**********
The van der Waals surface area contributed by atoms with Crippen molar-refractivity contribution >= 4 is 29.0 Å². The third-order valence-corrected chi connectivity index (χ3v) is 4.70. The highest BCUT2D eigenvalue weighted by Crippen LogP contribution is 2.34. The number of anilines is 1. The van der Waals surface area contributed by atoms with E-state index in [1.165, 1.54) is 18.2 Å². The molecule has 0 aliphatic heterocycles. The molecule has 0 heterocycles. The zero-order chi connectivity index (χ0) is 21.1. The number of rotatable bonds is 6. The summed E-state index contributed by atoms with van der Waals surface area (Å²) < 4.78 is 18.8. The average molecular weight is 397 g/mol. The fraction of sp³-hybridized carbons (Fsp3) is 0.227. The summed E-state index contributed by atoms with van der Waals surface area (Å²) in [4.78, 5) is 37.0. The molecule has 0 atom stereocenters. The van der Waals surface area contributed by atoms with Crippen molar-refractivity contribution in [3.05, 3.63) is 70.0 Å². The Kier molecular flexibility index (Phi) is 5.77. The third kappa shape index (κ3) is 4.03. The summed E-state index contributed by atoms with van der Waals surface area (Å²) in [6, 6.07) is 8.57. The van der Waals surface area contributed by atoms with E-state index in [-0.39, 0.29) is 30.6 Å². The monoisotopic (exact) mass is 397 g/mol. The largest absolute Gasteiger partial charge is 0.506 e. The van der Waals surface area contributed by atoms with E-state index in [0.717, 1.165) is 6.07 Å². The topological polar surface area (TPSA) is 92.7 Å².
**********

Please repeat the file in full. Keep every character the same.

The van der Waals surface area contributed by atoms with Crippen molar-refractivity contribution >= 4 is 29.0 Å². The third-order valence-corrected chi connectivity index (χ3v) is 4.70. The highest BCUT2D eigenvalue weighted by Crippen LogP contribution is 2.34. The number of anilines is 1. The van der Waals surface area contributed by atoms with E-state index in [1.165, 1.54) is 18.2 Å². The molecule has 0 aliphatic heterocycles. The molecule has 0 heterocycles. The zero-order chi connectivity index (χ0) is 21.1. The number of rotatable bonds is 6. The summed E-state index contributed by atoms with van der Waals surface area (Å²) < 4.78 is 18.8. The average molecular weight is 397 g/mol. The fraction of sp³-hybridized carbons (Fsp3) is 0.227. The summed E-state index contributed by atoms with van der Waals surface area (Å²) in [4.78, 5) is 37.0. The molecule has 0 atom stereocenters. The van der Waals surface area contributed by atoms with Crippen molar-refractivity contribution in [3.05, 3.63) is 70.0 Å². The Kier molecular flexibility index (Phi) is 5.77. The third kappa shape index (κ3) is 4.03. The summed E-state index contributed by atoms with van der Waals surface area (Å²) in [6, 6.07) is 8.57. The van der Waals surface area contributed by atoms with E-state index in [-0.39, 0.29) is 30.6 Å². The monoisotopic (exact) mass is 397 g/mol. The largest absolute Gasteiger partial charge is 0.506 e. The van der Waals surface area contributed by atoms with E-state index in [0.717, 1.165) is 6.07 Å². The topological polar surface area (TPSA) is 92.7 Å².